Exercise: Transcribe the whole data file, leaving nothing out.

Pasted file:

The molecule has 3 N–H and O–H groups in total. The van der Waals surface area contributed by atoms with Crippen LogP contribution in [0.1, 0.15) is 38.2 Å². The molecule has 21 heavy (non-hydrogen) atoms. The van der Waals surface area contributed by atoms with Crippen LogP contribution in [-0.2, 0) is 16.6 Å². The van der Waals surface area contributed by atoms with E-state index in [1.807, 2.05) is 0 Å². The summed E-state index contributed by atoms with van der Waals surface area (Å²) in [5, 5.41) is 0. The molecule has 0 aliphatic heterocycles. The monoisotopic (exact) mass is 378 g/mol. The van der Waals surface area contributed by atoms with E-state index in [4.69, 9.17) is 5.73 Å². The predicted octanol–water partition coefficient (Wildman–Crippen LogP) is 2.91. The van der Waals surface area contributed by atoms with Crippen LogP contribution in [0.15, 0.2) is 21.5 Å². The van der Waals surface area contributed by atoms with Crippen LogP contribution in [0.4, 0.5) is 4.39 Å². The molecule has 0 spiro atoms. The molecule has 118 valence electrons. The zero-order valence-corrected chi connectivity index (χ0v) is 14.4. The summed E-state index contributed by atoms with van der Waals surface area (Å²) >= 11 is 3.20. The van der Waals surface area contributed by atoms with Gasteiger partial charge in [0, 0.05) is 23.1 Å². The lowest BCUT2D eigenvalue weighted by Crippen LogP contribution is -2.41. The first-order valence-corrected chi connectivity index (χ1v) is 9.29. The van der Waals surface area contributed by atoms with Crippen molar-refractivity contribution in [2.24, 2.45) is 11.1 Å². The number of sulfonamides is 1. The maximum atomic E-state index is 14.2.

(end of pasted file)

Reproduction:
The molecule has 3 N–H and O–H groups in total. The van der Waals surface area contributed by atoms with Crippen LogP contribution in [0.1, 0.15) is 38.2 Å². The molecule has 21 heavy (non-hydrogen) atoms. The van der Waals surface area contributed by atoms with Crippen LogP contribution in [-0.2, 0) is 16.6 Å². The van der Waals surface area contributed by atoms with E-state index in [1.807, 2.05) is 0 Å². The summed E-state index contributed by atoms with van der Waals surface area (Å²) in [5, 5.41) is 0. The molecule has 0 aliphatic heterocycles. The monoisotopic (exact) mass is 378 g/mol. The van der Waals surface area contributed by atoms with E-state index in [4.69, 9.17) is 5.73 Å². The predicted octanol–water partition coefficient (Wildman–Crippen LogP) is 2.91. The van der Waals surface area contributed by atoms with Crippen LogP contribution in [0.15, 0.2) is 21.5 Å². The van der Waals surface area contributed by atoms with Crippen LogP contribution in [0.4, 0.5) is 4.39 Å². The molecule has 0 spiro atoms. The molecule has 118 valence electrons. The zero-order valence-corrected chi connectivity index (χ0v) is 14.4. The summed E-state index contributed by atoms with van der Waals surface area (Å²) >= 11 is 3.20. The van der Waals surface area contributed by atoms with Gasteiger partial charge in [0, 0.05) is 23.1 Å². The lowest BCUT2D eigenvalue weighted by Crippen LogP contribution is -2.41. The first-order valence-corrected chi connectivity index (χ1v) is 9.29. The van der Waals surface area contributed by atoms with Crippen molar-refractivity contribution in [2.24, 2.45) is 11.1 Å². The number of sulfonamides is 1. The maximum atomic E-state index is 14.2.